In the present case, a pair of projectors 32 are shown each mounted on the beams 26 and 28. Each projector 32, as shown in FIGURE 2, includes a housing 36 on which is secured a sliding bracket 34, which is in turn adapted to slide on either beam 26 or 28. A socket 38 is provided in the uppermost portion of the housing 36 and retains a light bulb 40, of the Watts reflector type, in a downwardly extending position centrally of the housing 36. Spaced immediately below the light bulb 40 is a slide bracket '42 adapted to receive a slide 43. In the present case, the slide defines a cross-shaped slit 41. Located axially opposite the slide 43 from the light bulb 40 is a single element, short focal length, positive lens 4. When the light bulb 40 is lit, the light rays therefrom which pass through the slit 41 form a cross-shaped image 46 which is projected by the lens 44 to the top surface of the table 10.
When it is required to stack a plurality of plies of cloth for cutting a desired pattern, a first ply 48 which includes a design, for instance, a plaid design, is located on the friction surface 11 of the 'table 10 directly below the projectors 32. The light bulbs 40 in the projectors 32 are then lit, and the guide mark images 46 which are projected from the projectors 32 are adjusted to coincide with selected reference points found on the design of the first ply of cloth 48. The projectors are adjusted by sliding them laterally on the beams 26 and 28 and by moving the traveling beam 28 and forth. When the reference points have been selected and the projectors have been adjusted so as to project the guide mark images 46 on the reference points of the ply of cloth 48, the locking screws 30 are tightened, and a second ply of cloth 48a is placed over the first ply of cloth 48 under the projectors 32 so that identical reference points in the design on the ply of cloth 48a coincide with the guide mark images 46.
The operator then presses down with both palms of his hands on the second ply of cloth 48a, thus flattening the ply so that a certain amount of adherence inherent in the fabric is present which results in a friction similar to the high friction between the first ply of cloth 48 and the friction surface 11. After these steps have been repeated and the required number of plies has been obtained (up to 300 or more plies mainly for big patterns, and to about 150 plies for small ones, as collars, etc.), pins 52 can be pushed through the bottom of the plies, through the holes 12, and locked thereto with a cork 54. A stacked bundle can then be removed from the table and placed on the cutting table 55. It has been found, in practice, that when the fabric used is fairly rough, the stacks do not have to be bundled with the pins 52 and the cork 54. However, when smooth, slippery fabrics, such as silk or terylene are used, then it is preferable to use the pins and cork to remove the stacks from the table 10.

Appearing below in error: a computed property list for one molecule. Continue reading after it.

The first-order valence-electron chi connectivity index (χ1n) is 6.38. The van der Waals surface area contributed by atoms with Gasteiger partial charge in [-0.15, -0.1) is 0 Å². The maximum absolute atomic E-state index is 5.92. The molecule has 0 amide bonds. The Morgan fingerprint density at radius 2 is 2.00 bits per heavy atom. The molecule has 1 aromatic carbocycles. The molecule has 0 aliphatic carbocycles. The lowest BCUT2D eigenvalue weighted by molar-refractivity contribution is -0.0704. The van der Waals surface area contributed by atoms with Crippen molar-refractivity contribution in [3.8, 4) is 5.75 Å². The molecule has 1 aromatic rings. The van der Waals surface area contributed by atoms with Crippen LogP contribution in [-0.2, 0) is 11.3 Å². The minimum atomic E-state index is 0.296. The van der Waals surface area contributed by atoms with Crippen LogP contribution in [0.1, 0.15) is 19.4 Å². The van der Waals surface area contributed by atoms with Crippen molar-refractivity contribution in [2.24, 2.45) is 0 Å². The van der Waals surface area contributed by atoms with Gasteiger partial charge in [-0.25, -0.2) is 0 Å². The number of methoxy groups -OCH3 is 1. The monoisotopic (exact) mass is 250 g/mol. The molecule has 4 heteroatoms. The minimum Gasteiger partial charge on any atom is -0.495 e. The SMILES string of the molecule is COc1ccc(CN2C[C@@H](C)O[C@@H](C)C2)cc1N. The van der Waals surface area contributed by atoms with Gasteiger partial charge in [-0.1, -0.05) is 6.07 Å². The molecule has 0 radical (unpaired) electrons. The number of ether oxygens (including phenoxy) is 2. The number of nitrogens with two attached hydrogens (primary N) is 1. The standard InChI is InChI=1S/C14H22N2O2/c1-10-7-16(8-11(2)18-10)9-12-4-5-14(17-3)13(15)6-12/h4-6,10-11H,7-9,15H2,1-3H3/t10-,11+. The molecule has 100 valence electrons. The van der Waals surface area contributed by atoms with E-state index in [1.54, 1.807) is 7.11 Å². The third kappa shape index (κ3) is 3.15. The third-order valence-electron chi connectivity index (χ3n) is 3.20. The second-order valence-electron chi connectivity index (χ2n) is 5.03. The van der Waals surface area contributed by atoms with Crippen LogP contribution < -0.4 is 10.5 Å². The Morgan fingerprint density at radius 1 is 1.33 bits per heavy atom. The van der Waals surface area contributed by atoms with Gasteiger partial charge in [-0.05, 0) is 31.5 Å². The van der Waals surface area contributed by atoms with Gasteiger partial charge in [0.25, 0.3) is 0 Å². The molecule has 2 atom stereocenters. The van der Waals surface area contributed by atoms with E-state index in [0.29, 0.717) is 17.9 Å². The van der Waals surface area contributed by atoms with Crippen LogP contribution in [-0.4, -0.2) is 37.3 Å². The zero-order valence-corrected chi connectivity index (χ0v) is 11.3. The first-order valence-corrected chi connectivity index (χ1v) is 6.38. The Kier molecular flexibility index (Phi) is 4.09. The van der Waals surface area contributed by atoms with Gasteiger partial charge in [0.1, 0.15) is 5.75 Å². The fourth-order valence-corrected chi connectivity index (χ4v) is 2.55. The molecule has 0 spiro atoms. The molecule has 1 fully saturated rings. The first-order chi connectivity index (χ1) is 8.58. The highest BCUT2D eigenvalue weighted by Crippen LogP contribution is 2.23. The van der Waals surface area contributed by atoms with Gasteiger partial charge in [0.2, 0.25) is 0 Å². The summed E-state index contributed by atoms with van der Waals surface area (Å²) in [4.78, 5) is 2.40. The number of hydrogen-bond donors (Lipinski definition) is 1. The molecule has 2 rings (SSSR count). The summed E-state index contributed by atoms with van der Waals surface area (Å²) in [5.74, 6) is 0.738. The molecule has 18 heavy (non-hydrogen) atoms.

Once the bundle is placed on the cutting table 55, the electric cutting knife, which is indicated at 56, is used to cut the desired pattern. For small patterns, like collars, cuffs, etc., it was found quite simpler and more precise to cut a stack with a hand knife using a hard pattern (usually of Masonite) as a guide. Pressing with one hand on the pattern and cutting wtih the hand knife with the other hand, provided ply heights are not exceeding 100 plies.
It is to be noted, as well, that material used to construct this apparatus need not be necessarily of timber, as rough sketches would suggest, if aluminum tubes or beams could be used to provide better smoother performance.
The present embodiment has been illustrated as including the combined table and projector frame. However, it has been anticipated to provide a frame mounting the projectors, which can be moved up to a standard working table or cutting table. It has also been shown in the drawings that beam 26 is fixed to the rails 22. However, it is obvious that these beams can be mounted in any conventional manner and that they can both be movable or both be fixed.
1. A method for stacking plies of cloth having similar designs so that the designs will match in a predetermined pattern area, comprising applying a first ply of cloth bearing a design on a surface, selecting reference points on the design of said ply of cloth, projecting guide mark images on said reference points, superimposing a second ply of cloth having a similar design over the first ply of cloth and adjusting the second ply of cloth so that similar reference points on its design will coincide with the projected guide mark images, and repeating this step until the required amount of plies has been stacked.
2. A method as defined in claim 1 wherein the stacked plies are then cut in accordance with a predetermined pattern.
3. A method as defined in claim 1 wherein the reference points on the design are selected at random and the projected guide mark images are adjustably arranged to project on said selected reference points.
4. A method as defined in claim 1, wherein the surface on which the first ply of cloth is applied is a friction surface, and the first ply of cloth is flattened to make it adhere to said surface.
References Cited UNITED STATES PATENTS 1,957,682 5/1934 Turner 8329 FRANK T. YOST, Primary Examiner US. Cl. X.R. 83520, 522, 648
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|U.S. Classification||83/29, 83/522.15, 83/520, 83/648|
|International Classification||A41H43/02, A41H43/00|
|Cooperative Classification||A41H43/00, A41H43/0271|
|European Classification||A41H43/02R, A41H43/00|